The Preacher’s Study
First thoughts about next Sunday’s sermon,
The Epiphany of the Lord
To the exemplary memory of Otis Charles, a bishop uncomfortable with lies.
In the prologue of John, proclaimed this Christmas season (and possibly this Sunday), we heard how the Word of God (i.e. the Torah!) has become flesh and blood. So for Christians, at least, "spirituality" must be embodied, taking place in the messy theater of history.
This year, the lectionary has us proclaiming the Flight into Egypt first, and then, on Epiphany (or the Sunday immediately before), the story of the Three Magi. The two pericopes, however, are best understood in light of each other.
Somewhere along Christian history, the magi in the first Gospel became Kings, even though Matthew says nothing about that. He calls them magi in Greek, that is, "wise men" or "astrologers" who "saw his star in the East." They came looking for a King just born – a King of the Jews.
We do not usually think of our political leaders as having their own star, but in antiquity this notion was commonplace. In Colossians, for example, the "principalities and powers" that Christ dragged behind him in his triumphal procession were both the political powers that be and the cosmic forces that guided and protected them.
The newborn King of the Jews also has his own star. This new King is extremely frightening to King Herod, who was a yes-man for the Roman invaders, and must have lived in mortal fear that the Jewish rebels might crown their own King and trigger a civil war – not a pretty thing in the eyes of Rome, his master and employer.
But a baby King? Come oooon! From a Kingdom belonging specially to children, the poor, the nobodies? How exactly would that be a threat to the powers that be?
Perhaps Herod knew, in his heart of hearts, that his power was illegitimate? Or did he unconsciously know that he was betraying his own people? Uneasy lies the head that wears a crown, of course. But even more uneasily if that crown is heavy with guilt. And there is no more dangerous power than power suffused with guilt.
People in the grips of guilt-ridden power live in extreme fear and shame. Oh, they may convince themselves that their secrets are necessary, or that they have a right to their power, or that it is God's will that they rule. Washington and Ottawa have, over the years, provided many examples. We only find out about them after their house of cards comes crashing down from its own weight of lies. These "kings" know this well, and so live in mortal fear of The Day.
Matthew paints Herod as a villain, and the historical record of his reign bears that out. Yet in Matthew's narrative, no less than in Roman history, Herod is just a pawn. He is there so the Holy Family has to go into exile so that God can call them back out of Egypt and take them home, like the people of Israel. Baby Jesus is the embodiment of an oppressed people, literally rescued by God from exile and brought safely home. Undocumented immigrants have no problem making sense of this story.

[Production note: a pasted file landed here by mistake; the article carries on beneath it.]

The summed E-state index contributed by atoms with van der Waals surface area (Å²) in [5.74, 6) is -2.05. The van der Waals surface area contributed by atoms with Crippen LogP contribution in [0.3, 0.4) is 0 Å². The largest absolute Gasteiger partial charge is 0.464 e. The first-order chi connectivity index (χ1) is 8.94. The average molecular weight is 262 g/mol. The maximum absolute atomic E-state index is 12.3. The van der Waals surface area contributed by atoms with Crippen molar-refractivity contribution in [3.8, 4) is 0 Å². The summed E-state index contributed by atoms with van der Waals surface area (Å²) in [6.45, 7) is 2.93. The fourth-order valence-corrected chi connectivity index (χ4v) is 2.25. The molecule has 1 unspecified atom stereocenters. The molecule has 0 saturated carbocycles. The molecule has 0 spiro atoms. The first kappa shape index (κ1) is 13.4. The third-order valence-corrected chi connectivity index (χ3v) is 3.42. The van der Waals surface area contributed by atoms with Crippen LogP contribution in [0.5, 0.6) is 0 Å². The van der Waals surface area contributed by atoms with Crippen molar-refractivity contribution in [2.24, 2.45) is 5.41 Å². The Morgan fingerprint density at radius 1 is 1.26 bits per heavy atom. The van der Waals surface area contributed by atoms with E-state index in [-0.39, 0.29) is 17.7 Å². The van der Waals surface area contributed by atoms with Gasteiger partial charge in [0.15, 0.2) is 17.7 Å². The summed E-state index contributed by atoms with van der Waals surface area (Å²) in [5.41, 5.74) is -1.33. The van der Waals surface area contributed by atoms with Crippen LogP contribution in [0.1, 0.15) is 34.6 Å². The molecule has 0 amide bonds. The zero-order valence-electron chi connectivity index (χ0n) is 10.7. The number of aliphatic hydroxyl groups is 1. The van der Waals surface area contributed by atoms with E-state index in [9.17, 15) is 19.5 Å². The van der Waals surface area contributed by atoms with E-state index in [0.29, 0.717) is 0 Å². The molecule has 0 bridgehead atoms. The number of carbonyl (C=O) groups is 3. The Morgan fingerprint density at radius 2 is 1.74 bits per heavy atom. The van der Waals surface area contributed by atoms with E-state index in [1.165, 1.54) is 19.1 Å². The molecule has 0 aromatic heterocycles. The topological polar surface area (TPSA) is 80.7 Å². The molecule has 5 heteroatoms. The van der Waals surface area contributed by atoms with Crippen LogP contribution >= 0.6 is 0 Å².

Yet it is difficult to bring this pericope to our own day. For it to make sense, the hearer must belong to the dispossessed – the nobodies –undocumented persons, the sick, the abandoned, the poor. For those of us who are comfortable, the temptation is strong to allegorize the story into a description of interior subjective states, forgetting its real flesh and blood implications, both to the Herods of this world and to those they sell out and oppress.
But we should resist. Matthew knew nothing of interior "spiritual" subjective states separated from sociopolitical events. For him the restoration of Israel – united with all the nations – by Christ was a political and socioeconomic event, not a disembodied "spiritual" happening.
The reading from Jeremiah assigned for the 2nd Sunday after Christmas Day drives this home. The prophet does not use phrases as metaphors of spiritual states. He means them literally. There WILL be enough grain, wine and oil, and food and dancing and even fat for priests. The redemption of God's people will not be the payment of a bill to an accountant father, but their liberation from oppression and injustice by those whose power is illegitimate.
The Gospel turn on this of course is that in Jesus' case he is not just "the Jewish people," but a kid! (In Luke this kid actually teaches theologians at the Temple!) Matthew is telling us that the revolutionary power of the Good News to bring down the powerful from their thrones and lift up the poor is a different kind of power from the usual. It is the power of children and other people who were considered nobodies in Jesus’ time. For as Nelson Mandela learned and taught, we cannot fight the principalities and powers of this world that corrupt and kill God's creatures with their own methods. A different method is in order: the power of powerlessness – public, loud, truth-telling powerlessness. Powerlessness so sure of the righteousness of its cries for justice, that it can turn the cheek, suffer persecution, bear extended imprisonment and death itself, so strong is its determination to hope and work for a better world.
And a better Church.
Juan Oliver is a member of the International Anglican Liturgical Consultation, Societas Liturgica, and The Council of The Associated Parishes for Liturgy and Mission, as whose president he served from 1997 to 2001. He´s retired in Santa Fe, NM.
"The Magi" and "Flight into Egypt" by He Qi.
"The Magi" and "Flight into Egypt" by He Qi.